After seven years of trampling on the Constitution with an illegal war, illegal wiretapping, and torture, one would think the last person the Democratic-controlled Congress would trust with our Bill of Rights would be President Bush. Or at least that’s what the Democrats promised in last year’s election. But as Congress acquiesced to Bush’s demands to expand his administration’s use of warrantless wiretaps, they might as well have handed him the Constitution and a black Sharpie.
The conveniently named Protect America Act, which revises the Foreign Intelligence Act of 1978, was supposed to bring the old law up to speed with the Internet age. Because e-mails are routed through foreign countries, conflicts have arisen about what constitutes a foreign communication, and the new law was supposed to fix this confusion.
But instead of drawing a clear line, the law basically gives the president free reign to make these decisions as it sees fit. By allowing the executive to forego warrants and intercept any communication where at least one party is “reasonably believed” to be from a foreign country, even petty e-mails between Americans and friends overseas are theoretically subject to government oversight.
Worse yet, the only people allowed to decide when the administration is going too far are within the administration itself. The bill doesn’t force the executive branch to go to the FISA courts for warrants. This means that a president with a history of lying to the American people, a vice president who lurks behind the scenes and an attorney general who can’t remember what he ate this morning are deciding if you should be tapped.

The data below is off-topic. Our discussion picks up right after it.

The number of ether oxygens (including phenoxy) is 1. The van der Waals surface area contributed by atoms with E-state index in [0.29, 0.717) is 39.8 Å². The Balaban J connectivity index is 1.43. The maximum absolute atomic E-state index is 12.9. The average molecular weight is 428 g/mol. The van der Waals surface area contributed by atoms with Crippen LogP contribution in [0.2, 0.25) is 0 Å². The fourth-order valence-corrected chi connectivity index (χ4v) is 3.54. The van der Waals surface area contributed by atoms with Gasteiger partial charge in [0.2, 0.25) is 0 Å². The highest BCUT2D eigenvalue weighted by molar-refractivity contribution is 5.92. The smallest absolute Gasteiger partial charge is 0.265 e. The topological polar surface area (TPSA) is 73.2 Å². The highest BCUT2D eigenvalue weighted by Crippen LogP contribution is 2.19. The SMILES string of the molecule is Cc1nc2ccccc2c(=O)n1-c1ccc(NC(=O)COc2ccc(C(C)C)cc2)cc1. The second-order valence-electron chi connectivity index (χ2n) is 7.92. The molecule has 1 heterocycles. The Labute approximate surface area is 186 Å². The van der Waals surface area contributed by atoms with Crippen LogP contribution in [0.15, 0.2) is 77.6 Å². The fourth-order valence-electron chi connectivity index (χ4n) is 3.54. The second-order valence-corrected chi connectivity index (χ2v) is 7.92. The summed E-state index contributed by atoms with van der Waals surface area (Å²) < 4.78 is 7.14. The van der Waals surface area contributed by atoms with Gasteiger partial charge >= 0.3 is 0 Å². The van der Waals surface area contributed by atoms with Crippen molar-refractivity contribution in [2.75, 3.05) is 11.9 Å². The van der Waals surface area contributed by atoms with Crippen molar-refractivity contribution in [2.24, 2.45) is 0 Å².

Aside from being a gross violation of the Fourth Amendment, this law is a striking example of the power of American fear. At the heart of this anxiety is Bush’s refrain that the terrorists are always plotting to cripple our way of life. Although the government refuses to tell us who it has spied on or even how much intelligence has come from previous spying, we are supposed to trust that the president needs more conversations, more e-mails and more authority to quell terrorism.
Ironically, the fight against terrorism has become a bigger threat to American freedoms than the terrorists themselves.
Sadly, the only ones able to stop this administration’s abuses are the Democrats in Congress, who laid down at the president’s first command. Although the bill is set to expire in six months, the 57 Democrats who voted for the hypocritical Protect America Act have already shown they’re just as spineless and immoral as the president they promised to oppose.
The Democrats didn’t just forget the Bill of Rights. They forgot their responsibility to check the president. Perhaps their next act should be to do their jobs.